Our founding board knew even before we launched MentorCONNECT that sparks were nearly guaranteed to fly once we commenced to combine two loaded words – “recovery” and “internet”.
But we did it anyway. Why?
This brings us to what is possibly the single most explosive, and at times corrosive, “elephant in the room” question that mentoring for eating disorders recovery can generate – “Is the internet a safe place to find recovery support?
The answer (or at least my answer, from my own personal experience with MentorCONNECT) is, under the right set of circumstances, YES.
Oh boy. This one is a hot, HOT button for recovering persons and professionals alike.
The recovering person, often beset by mounting financial issues after attempting and failing to afford the level of treatment and care they truly need, can view a mentor like a godsend – a free source of, um, therapy.
Wherever there is a recovery crowd, we can’t forget the presence and needs of that recovering person there in the middle, small, scared, often feeling quite afraid, and needing support from ALL of us to heal.
The treatment professional, on the other hand, after many hours and days and months and sometimes years of making small and steady progress helping clients work through the many and often quite complex issues that can arise around the diagnosis of “eating disorder”, may be understandably reluctant to embrace the unknowns that adding a recovered person to the support team can generate.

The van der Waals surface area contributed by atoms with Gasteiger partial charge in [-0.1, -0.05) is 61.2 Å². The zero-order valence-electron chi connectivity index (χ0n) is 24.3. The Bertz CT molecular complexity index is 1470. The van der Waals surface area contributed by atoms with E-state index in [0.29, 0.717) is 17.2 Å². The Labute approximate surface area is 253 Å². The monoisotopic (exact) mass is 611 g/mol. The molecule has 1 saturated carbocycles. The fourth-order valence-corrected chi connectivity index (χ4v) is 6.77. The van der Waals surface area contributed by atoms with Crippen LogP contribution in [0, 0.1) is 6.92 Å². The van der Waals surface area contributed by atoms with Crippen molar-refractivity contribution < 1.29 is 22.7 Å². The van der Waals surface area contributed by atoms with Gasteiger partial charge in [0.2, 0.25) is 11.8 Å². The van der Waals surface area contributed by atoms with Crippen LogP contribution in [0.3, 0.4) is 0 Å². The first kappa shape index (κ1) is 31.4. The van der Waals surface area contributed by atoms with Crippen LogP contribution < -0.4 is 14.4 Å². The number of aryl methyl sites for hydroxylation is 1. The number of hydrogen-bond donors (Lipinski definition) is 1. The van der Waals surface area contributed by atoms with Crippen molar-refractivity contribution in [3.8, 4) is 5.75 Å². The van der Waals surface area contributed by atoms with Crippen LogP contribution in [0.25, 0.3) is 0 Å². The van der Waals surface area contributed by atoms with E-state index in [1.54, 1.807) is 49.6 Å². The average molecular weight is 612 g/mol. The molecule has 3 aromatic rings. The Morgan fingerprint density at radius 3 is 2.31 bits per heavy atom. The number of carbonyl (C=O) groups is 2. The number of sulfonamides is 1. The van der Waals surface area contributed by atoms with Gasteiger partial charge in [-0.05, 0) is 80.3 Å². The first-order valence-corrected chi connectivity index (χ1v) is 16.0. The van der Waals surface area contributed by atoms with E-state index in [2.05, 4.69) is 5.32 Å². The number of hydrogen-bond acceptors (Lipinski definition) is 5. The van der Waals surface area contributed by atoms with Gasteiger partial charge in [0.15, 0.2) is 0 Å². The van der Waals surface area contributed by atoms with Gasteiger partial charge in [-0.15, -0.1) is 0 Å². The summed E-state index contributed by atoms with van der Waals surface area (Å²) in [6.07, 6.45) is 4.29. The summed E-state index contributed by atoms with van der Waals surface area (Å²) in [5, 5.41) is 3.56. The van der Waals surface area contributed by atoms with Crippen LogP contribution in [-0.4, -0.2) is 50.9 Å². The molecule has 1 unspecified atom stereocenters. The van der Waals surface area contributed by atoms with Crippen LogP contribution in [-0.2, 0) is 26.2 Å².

What I am saying is that the mentor often enters the mix at that critical juncture where failing finances and increasing need meet.
Add to that the fact that the mentor is often available during days and times when the professional treatment team is not.
Add to that the fact that the mentor has “street credit” in the form of personal eating disorders recovery experience (which the mentor and professional may actually share in common, but the professional for one reason or another is choosing not to disclose).
Before you know it, the people who all have the same goal – helping that recovering person to get better – may believe they are on opposite sides with different goals.
So here, our sixth “elephant in the room” question thus becomes, “Is the mentor a replacement for a therapist?”
I actually get a fair number of questions that relate in one way or another to how we match mentors and mentees on MentorCONNECT.
What interests me here is that, for some reason, the answer I give does not seem to be soothing to the askers.
Maybe this is because we are all searching in this life, mostly for certainty, surety, a secure footing. We want to know whether the match will work, how we will know, and who to blame if it doesn’t.
Whether we are a professional trying to facilitate our client’s access to a high quality support team, a family member desperate for help and hope for ourselves or a loved one who is struggling, or a recovering person who wants a “recovery guarantee”, we just can’t seem to help ourselves.
We want to know for SURE.
What we all have in common is that we never quite can.
So here is where we get to our series’ fifth “elephant in the room” question, “How are mentors and mentees matched up?”
Boy this is a tough one.
We – especially in this Westernized society many of us inhabit – sure are a numbers-happy bunch.
We like statistics, percentages, ratios, and if we happen to be non-profit, we know that funders like these things too.
Thus, it is often very tempting – nearly irresistible – to focus on assessment, even to the detriment of a qualitative effectiveness that can be felt but not yet measured.
So for this, our fourth “elephant in the room” question, we ask, “How do you assess a mentoring program’s effectiveness?”